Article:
August 18, 2004
On Aug. 10, the Department of Homeland Security announced that it would give sweeping new powers to Border Patrol agents to deport undocumented immigrants. But enlisting these agents to perform the role of "judges" is unwise and shortsighted.
Under current policy for "expedited removal," undocumented immigrants typically go before a trained immigration judge who decides whether the person may remain in the United States or should be deported.
Under the new policy, Border Patrol officers will now make these important decisions.
We don't let police officers sentence the people they pick up. Why should we let the Border Patrol?
The new policy opens the door for increased abuse and errors by immigration officers.
Since 1992, Human Rights Watch, a nonpartisan organization, has documented ongoing abuse by Border Patrol agents, ranging from verbal harassment to sexual assault, beatings and lethal force.
Human-rights organizations have complained for years that the government often fails to investigate complaints against Border Patrol officials. The new policy would likely only exacerbate the situation.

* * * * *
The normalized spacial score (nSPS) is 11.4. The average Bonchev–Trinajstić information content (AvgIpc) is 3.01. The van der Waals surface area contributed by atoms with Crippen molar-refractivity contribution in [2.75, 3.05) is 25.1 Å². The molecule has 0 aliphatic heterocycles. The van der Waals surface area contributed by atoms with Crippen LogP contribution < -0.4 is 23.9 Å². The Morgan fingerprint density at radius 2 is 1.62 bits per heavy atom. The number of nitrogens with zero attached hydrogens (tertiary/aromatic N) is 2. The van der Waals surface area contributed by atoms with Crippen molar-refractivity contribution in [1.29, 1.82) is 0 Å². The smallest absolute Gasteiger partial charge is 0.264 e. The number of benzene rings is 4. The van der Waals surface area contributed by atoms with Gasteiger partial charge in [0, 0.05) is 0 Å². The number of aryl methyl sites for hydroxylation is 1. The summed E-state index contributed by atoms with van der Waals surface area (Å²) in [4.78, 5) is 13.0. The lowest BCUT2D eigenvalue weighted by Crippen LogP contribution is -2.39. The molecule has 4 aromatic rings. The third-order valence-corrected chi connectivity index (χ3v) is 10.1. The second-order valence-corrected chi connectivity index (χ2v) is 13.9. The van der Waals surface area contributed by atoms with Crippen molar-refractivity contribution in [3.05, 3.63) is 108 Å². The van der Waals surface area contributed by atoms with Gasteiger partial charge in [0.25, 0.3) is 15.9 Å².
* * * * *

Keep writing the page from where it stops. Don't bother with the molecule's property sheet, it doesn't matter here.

One major concern is the issue of citizens, legal residents and lawful visitors being mistakenly deported under the new policy.
Groups that work with refugees also have concerns. According to the Department of Homeland Security, individuals who express a fear of persecution or torture, or who intend to apply for asylum will be sent to an asylum officer for a "credible fear" interview. A person found to have "credible fear" will be referred to a judge.
It will be in the hands of Border Patrol agents to make the quick decision whether to refer an individual to an asylum officer. This is often a life and death decision, and the new policy would raise the possibility that individuals who would be eligible for refuge in this country could instead be deported.
Within a few weeks, immigration officers will begin deporting immigrants who are detained within 14 days of their arrival to the United States and within 100 miles of the U.S. borders with Canada or Mexico. According to Homeland Security, the new policy is not aimed at Mexicans or Canadians, but at other immigrants crossing the border.
Homeland Security officials argue that the expanded policy will assist in deterring undocumented immigration, strengthen border security and help speed up deportations.
While it would certainly hasten the speed of deportations by omitting judicial review, it is unlikely to discourage undocumented migration.
Over the past decade, policies intended to deter migration have resulted primarily in migrants taking higher risks to enter the country.
Although the United States has every right to patrol its borders, it also has the obligation to defend human rights and to ensure that our laws are carried out in a humane and lawful manner. Removing the systems of checks and balances that is part of the deportation process threatens the human rights of immigrants and citizens like.
Yolanda Chvez Leyva is a historian specializing in Mexican-American and border history. She lives in Texas. She can be reached at email@example.com.